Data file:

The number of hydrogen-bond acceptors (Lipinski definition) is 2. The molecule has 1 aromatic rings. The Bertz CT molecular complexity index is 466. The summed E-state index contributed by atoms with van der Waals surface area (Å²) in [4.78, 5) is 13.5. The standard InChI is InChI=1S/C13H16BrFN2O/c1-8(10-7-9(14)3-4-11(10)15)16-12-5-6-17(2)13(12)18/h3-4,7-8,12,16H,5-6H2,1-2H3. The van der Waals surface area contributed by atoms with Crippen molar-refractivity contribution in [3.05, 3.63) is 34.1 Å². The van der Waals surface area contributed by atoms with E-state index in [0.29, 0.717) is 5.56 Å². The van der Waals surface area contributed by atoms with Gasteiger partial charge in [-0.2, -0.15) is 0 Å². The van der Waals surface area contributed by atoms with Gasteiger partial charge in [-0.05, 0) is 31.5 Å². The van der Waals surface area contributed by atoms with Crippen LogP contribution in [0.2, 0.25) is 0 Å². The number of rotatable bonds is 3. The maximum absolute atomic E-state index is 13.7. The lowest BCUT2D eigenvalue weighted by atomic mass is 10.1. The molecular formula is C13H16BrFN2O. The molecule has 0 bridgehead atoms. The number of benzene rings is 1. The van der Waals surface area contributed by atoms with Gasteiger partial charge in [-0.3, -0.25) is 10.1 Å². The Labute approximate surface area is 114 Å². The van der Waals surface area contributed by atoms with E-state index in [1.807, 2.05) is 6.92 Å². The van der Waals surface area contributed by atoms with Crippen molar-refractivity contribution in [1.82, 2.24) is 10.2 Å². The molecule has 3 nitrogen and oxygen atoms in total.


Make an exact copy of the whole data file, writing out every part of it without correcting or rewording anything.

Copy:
The number of hydrogen-bond acceptors (Lipinski definition) is 2. The molecule has 1 aromatic rings. The Bertz CT molecular complexity index is 466. The summed E-state index contributed by atoms with van der Waals surface area (Å²) in [4.78, 5) is 13.5. The standard InChI is InChI=1S/C13H16BrFN2O/c1-8(10-7-9(14)3-4-11(10)15)16-12-5-6-17(2)13(12)18/h3-4,7-8,12,16H,5-6H2,1-2H3. The van der Waals surface area contributed by atoms with Crippen molar-refractivity contribution in [3.05, 3.63) is 34.1 Å². The van der Waals surface area contributed by atoms with E-state index in [0.29, 0.717) is 5.56 Å². The van der Waals surface area contributed by atoms with Gasteiger partial charge in [-0.2, -0.15) is 0 Å². The van der Waals surface area contributed by atoms with Gasteiger partial charge in [-0.05, 0) is 31.5 Å². The van der Waals surface area contributed by atoms with Crippen LogP contribution in [0.2, 0.25) is 0 Å². The number of rotatable bonds is 3. The maximum absolute atomic E-state index is 13.7. The lowest BCUT2D eigenvalue weighted by atomic mass is 10.1. The molecular formula is C13H16BrFN2O. The molecule has 0 bridgehead atoms. The number of benzene rings is 1. The van der Waals surface area contributed by atoms with Gasteiger partial charge in [-0.3, -0.25) is 10.1 Å². The Labute approximate surface area is 114 Å². The van der Waals surface area contributed by atoms with E-state index in [1.807, 2.05) is 6.92 Å². The van der Waals surface area contributed by atoms with Crippen molar-refractivity contribution in [1.82, 2.24) is 10.2 Å². The molecule has 3 nitrogen and oxygen atoms in total.